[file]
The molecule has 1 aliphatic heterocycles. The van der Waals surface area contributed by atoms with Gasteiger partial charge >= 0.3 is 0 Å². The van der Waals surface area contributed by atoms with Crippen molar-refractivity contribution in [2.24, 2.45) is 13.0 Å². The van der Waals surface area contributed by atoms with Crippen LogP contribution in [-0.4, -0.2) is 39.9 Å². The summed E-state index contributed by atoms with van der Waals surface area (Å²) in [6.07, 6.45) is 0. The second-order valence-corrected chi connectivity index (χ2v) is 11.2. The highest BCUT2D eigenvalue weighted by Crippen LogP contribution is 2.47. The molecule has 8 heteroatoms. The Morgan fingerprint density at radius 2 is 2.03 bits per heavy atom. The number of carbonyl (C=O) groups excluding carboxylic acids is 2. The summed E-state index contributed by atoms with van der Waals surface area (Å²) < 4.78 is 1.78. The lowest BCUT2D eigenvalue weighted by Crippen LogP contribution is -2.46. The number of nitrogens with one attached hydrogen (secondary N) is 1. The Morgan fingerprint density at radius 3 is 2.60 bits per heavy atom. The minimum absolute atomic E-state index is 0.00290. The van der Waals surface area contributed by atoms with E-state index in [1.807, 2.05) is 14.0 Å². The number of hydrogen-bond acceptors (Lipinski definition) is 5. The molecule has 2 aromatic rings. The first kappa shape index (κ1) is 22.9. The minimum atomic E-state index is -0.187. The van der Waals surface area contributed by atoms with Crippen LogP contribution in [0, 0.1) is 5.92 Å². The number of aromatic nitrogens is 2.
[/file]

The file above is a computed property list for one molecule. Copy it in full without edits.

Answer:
The molecule has 1 aliphatic heterocycles. The van der Waals surface area contributed by atoms with Gasteiger partial charge >= 0.3 is 0 Å². The van der Waals surface area contributed by atoms with Crippen molar-refractivity contribution in [2.24, 2.45) is 13.0 Å². The van der Waals surface area contributed by atoms with Crippen LogP contribution in [-0.4, -0.2) is 39.9 Å². The summed E-state index contributed by atoms with van der Waals surface area (Å²) in [6.07, 6.45) is 0. The second-order valence-corrected chi connectivity index (χ2v) is 11.2. The highest BCUT2D eigenvalue weighted by Crippen LogP contribution is 2.47. The molecule has 8 heteroatoms. The Morgan fingerprint density at radius 2 is 2.03 bits per heavy atom. The number of carbonyl (C=O) groups excluding carboxylic acids is 2. The summed E-state index contributed by atoms with van der Waals surface area (Å²) < 4.78 is 1.78. The lowest BCUT2D eigenvalue weighted by Crippen LogP contribution is -2.46. The number of nitrogens with one attached hydrogen (secondary N) is 1. The Morgan fingerprint density at radius 3 is 2.60 bits per heavy atom. The minimum absolute atomic E-state index is 0.00290. The van der Waals surface area contributed by atoms with E-state index in [1.807, 2.05) is 14.0 Å². The number of hydrogen-bond acceptors (Lipinski definition) is 5. The molecule has 2 aromatic rings. The first kappa shape index (κ1) is 22.9. The minimum atomic E-state index is -0.187. The van der Waals surface area contributed by atoms with Crippen LogP contribution in [0, 0.1) is 5.92 Å². The number of aromatic nitrogens is 2.